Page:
- The Bloomberg Barclays Global Aggregate Index, which measures global investment grade debt from twenty-four local currency markets. This multi-currency benchmark includes treasury, government-related, corporate and securitized fixed-rate bonds from both developed and emerging markets issuers.
- The S&P Global Developed Sovereign Bond index includes local-currency denominated debt publicly issued by governments in their domestic markets.
- S&P Eurozone Developed Sovereign Bond – seeks to measure the performance of Eurozone government bonds.
- The S&P Pan-Europe Developed Sovereign Bond Index is a comprehensive, market-value-weighted index designed to track the performance of local currency-denominated securities publicly issued by Denmark, Norway, Sweden, Switzerland, the U.K. and developed countries in the Eurozone for their domestic markets.
- ICE BofAML Emerging Markets Sovereign Bond – tracks the performance of US dollar (USD) and Euro denominated emerging markets non-sovereign debt publicly issued within the major domestic and Eurobond markets.
- The Bloomberg Barclay’s US Corporate Bond Index (AA), which measures the investment grade, fixed-rate, taxable corporate bond market. It includes USD denominated securities publicly issued by US and non-US industrial, utility and financial issuers.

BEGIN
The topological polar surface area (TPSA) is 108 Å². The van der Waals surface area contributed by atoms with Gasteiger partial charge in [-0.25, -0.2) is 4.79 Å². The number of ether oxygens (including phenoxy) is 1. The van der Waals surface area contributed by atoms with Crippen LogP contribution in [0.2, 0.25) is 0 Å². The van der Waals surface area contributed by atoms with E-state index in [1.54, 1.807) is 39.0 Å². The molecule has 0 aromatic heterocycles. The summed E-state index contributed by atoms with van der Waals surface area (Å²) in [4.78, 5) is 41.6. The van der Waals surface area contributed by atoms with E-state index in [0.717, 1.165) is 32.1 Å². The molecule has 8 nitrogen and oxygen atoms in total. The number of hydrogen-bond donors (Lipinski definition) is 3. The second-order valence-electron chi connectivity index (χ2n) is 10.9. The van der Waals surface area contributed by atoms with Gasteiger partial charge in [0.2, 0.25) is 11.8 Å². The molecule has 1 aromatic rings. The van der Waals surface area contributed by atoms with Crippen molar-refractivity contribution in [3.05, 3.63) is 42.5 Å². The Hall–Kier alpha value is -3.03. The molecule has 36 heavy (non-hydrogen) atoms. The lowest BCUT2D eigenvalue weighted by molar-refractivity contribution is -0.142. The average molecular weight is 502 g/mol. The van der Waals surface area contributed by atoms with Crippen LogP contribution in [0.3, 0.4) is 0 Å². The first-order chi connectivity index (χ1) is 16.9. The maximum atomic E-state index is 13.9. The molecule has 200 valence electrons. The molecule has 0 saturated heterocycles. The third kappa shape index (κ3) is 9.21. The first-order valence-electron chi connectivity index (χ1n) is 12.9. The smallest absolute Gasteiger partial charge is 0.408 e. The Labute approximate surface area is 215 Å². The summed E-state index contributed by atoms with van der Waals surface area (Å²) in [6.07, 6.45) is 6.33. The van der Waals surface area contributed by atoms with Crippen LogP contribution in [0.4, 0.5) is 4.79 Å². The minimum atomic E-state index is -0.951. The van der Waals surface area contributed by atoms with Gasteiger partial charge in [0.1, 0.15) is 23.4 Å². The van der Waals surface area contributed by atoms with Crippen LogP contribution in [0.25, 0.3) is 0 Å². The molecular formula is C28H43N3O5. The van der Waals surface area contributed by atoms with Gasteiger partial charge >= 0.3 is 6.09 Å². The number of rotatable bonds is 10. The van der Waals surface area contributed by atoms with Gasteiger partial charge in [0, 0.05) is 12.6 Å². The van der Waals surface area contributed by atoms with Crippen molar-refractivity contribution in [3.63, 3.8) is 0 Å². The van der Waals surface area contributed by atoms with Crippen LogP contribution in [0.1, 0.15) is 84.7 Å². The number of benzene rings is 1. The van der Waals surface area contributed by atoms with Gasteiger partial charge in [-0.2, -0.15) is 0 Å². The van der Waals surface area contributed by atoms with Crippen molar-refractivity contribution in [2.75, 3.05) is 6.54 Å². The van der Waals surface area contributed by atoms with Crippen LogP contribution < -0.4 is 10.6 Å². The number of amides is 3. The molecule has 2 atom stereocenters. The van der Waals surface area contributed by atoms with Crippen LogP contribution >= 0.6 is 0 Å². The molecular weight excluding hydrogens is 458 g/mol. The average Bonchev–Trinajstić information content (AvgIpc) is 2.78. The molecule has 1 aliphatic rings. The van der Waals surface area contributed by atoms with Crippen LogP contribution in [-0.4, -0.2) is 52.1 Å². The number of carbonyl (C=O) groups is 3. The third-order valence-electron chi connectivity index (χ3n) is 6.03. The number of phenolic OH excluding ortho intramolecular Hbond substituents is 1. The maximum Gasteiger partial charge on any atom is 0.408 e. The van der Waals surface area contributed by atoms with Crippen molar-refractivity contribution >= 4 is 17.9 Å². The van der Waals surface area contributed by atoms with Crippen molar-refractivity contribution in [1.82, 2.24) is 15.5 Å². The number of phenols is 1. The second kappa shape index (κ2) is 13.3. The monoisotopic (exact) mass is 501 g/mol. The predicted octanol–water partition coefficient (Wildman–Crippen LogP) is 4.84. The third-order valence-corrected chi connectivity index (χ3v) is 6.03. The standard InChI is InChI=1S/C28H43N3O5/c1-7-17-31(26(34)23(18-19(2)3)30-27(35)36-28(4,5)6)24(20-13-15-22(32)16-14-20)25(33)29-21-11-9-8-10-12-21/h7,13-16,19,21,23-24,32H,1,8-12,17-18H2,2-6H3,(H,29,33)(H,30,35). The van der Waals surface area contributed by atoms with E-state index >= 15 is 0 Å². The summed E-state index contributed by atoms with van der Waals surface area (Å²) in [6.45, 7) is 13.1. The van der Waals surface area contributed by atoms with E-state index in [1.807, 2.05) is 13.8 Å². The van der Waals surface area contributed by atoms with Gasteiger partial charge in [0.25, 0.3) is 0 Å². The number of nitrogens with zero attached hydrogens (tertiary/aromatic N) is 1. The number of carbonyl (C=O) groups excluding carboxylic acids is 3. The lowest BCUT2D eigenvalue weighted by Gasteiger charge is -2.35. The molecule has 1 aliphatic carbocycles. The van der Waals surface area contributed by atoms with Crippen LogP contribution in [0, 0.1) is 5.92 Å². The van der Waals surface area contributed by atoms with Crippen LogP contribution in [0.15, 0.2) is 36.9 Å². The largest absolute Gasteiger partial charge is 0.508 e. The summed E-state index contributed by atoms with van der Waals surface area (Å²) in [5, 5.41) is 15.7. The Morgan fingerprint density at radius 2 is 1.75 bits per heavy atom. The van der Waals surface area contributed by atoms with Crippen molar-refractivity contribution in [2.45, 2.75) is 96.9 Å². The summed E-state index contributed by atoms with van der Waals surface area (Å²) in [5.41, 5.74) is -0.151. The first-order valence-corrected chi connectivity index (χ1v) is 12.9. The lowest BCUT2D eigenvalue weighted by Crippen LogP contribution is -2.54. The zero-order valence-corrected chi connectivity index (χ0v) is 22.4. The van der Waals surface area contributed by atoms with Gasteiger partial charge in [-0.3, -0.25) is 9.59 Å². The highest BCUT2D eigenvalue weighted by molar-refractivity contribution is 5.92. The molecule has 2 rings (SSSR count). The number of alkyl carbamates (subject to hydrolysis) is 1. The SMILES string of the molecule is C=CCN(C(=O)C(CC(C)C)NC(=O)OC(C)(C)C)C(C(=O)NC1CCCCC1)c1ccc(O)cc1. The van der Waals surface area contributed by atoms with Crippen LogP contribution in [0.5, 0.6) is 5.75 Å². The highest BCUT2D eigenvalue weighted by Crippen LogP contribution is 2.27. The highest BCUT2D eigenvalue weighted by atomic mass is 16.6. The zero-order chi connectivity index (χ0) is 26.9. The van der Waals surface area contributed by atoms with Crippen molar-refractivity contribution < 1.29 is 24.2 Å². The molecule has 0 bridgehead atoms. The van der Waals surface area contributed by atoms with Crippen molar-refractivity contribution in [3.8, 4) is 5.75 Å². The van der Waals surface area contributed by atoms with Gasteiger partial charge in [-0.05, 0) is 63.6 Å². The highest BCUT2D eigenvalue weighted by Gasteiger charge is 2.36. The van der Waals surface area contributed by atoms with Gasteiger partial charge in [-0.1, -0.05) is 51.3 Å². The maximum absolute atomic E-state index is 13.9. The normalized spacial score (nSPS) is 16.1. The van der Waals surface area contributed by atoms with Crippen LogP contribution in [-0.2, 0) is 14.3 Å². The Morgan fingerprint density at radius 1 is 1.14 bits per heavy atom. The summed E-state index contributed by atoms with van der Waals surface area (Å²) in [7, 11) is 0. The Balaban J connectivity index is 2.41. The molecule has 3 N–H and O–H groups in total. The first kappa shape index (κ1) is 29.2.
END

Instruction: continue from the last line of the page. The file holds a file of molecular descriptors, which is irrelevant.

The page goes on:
- The Bloomberg Barclay’s US Corporate High Yield Index, which covers the USD-denominated, non-investment grade, fixed-rate, taxable corporate bond market.
- Bloomberg Barclay’s Global Aggregate Securitized- US Mortgage-Backed Securities, which is a component of the Bloomberg Barclay’s US Aggregate Index and measures investment grade mortgage backed pass-through securities of GNMA, FNMA, and FHLMC.
- Bloomberg Barclay’s Global Aggregate Securitized- US Asset-Backed Securities, which is a component of the Bloomberg Barclay’s US Aggregate Index and includes the pass-throughs, bullets, and controlled amortization structures of only the senior class of ABS issues.
- The Blomberg Barclay’s US Floating Rate Notes (<5 Yr) Index, measures the performance of U.S dollar-dominated, investment grade floating rate notes with maturities less than 5 years.
- The Bloomberg Barclay’s Municipal Bond Index, which measures investment grade, tax-exempt bonds with a maturity of at least one year.
- The S&P/ LSTA Leveraged Loan Index is designed to reflect the performance of the largest facilities in the leveraged loan market.
An index is a portfolio of specific securities, the performance of which is often used as a benchmark in judging the relative performance to certain asset classes. Index performance